How to cope with student stress

Student stress is very real and can be difficult to overcome.

Once you’ve got past the early issues of managing money, paying bills, studying, living, and existing on a relatively human level, the stress associated with building the foundation of your life builds until it reaches a high point before and during your final exams.

This is made particularly difficult by the headlines that either call into question the sense of getting a degree in the first place, or tell you you can't succeed without one.


So how do you cope?

Pressure is good for you. Feeling the pressure to perform and excel is what motivates you to work hard and do your best. When there’s too much pressure, the pressure becomes stress, and that can have a negative impact on your life and the quality of work you produce.


The most common signs that the pressure has become stress are:

  • Irritability
  • Sleep problems

If left for too long, too much stress can lead to more complicated, longer term problems:

  • Anxiety
  • Dry mouth
  • Nausea
  • Unsettled stomach
  • Heart palpitations
  • Sweating
  • Breathing difficulties
  • Depression

babylon therapist Jayne Cookson tells you everything you need to know about Anxiety on our Therapy page. Read more.


There’s lots you can do to cope with stress:

  • Work out what’s making you anxious and come up with a definitive plan of how to address your stress factors.
  • Work on your lifestyle. One of the most important lessons in life is how to work hard and look after yourself at the same time. Many people never get this balance right, and the key areas to work on are your diet, sleep, exercise, work, alcohol consumption, and social activities.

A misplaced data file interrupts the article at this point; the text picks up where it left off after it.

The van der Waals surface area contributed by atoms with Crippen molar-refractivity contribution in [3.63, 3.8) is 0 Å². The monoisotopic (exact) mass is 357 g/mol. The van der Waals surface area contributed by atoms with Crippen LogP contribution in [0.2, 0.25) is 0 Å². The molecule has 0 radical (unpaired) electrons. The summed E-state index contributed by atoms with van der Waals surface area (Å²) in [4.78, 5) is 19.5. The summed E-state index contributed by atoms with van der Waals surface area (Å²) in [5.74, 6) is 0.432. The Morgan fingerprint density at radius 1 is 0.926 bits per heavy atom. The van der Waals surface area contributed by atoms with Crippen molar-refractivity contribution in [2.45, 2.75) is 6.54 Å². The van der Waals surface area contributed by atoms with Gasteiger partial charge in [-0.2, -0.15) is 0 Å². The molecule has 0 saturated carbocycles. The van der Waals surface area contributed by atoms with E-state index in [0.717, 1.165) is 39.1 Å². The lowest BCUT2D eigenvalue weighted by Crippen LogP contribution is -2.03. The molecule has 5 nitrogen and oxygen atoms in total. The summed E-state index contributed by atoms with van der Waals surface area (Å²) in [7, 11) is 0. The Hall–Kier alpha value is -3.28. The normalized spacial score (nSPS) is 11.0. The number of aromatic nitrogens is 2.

• Don’t worry about the future too much. Here’s where it gets tricky: you need to worry enough to try, and not worry enough that your worrying causes you stress… if you work out how to do this, let us know!
  • If your work is piling up while you watch Netflix (or whatever you do to relax) and the anxiety of your work is getting worse with every episode, try completing tasks between episodes. One episode to one task, then one episode to two tasks, and so on. Working hard for long periods takes practice and training, and it’s not easy to just ‘do’.
  • Learn how to relax. Try breathing exercises and listen to calming music. Seriously, it helps. Also have a quiet ‘release’ activity you can do if you feel your brain getting too busy. The best release activities are art and craft based, so draw or stitch your way to calm.
  • If you’re having personal problems, talk to a friend, family member, or tutor about it. If your university has a counselling service, apply. If your university counselling service is over-subscribed (as they often are) babylon therapists are available in days and can talk to you straight from your phone.

If you would like to know how to incorporate exercise into your Netflix regime, read The Exercises You Can Do While Watching the TV.


Stress and Sleep:

Constantly staring at the blue-light of your computer screen can affect your sleep. The theory is that the blue LED lights used to view computer and phone screens blocks the sleep hormone Melatonin from being produced, meaning that it takes longer to fall asleep. The best way to maximise your chances of getting a good nights sleep is to sort out your sleep hygiene:

  • Don’t drink caffeine for at least four hours before you go to bed
  • Avoid drinking alcohol or smoking before you go to bed
  • Aim to use thick blinds or curtains, or wear an eye mask if light from outside your room disturbs you
  • Wear earplugs if noise is a problem

For more information about how to optimise your sleep, see our blog; Dr. Raghoonanan’s Top 8 Sleep Tips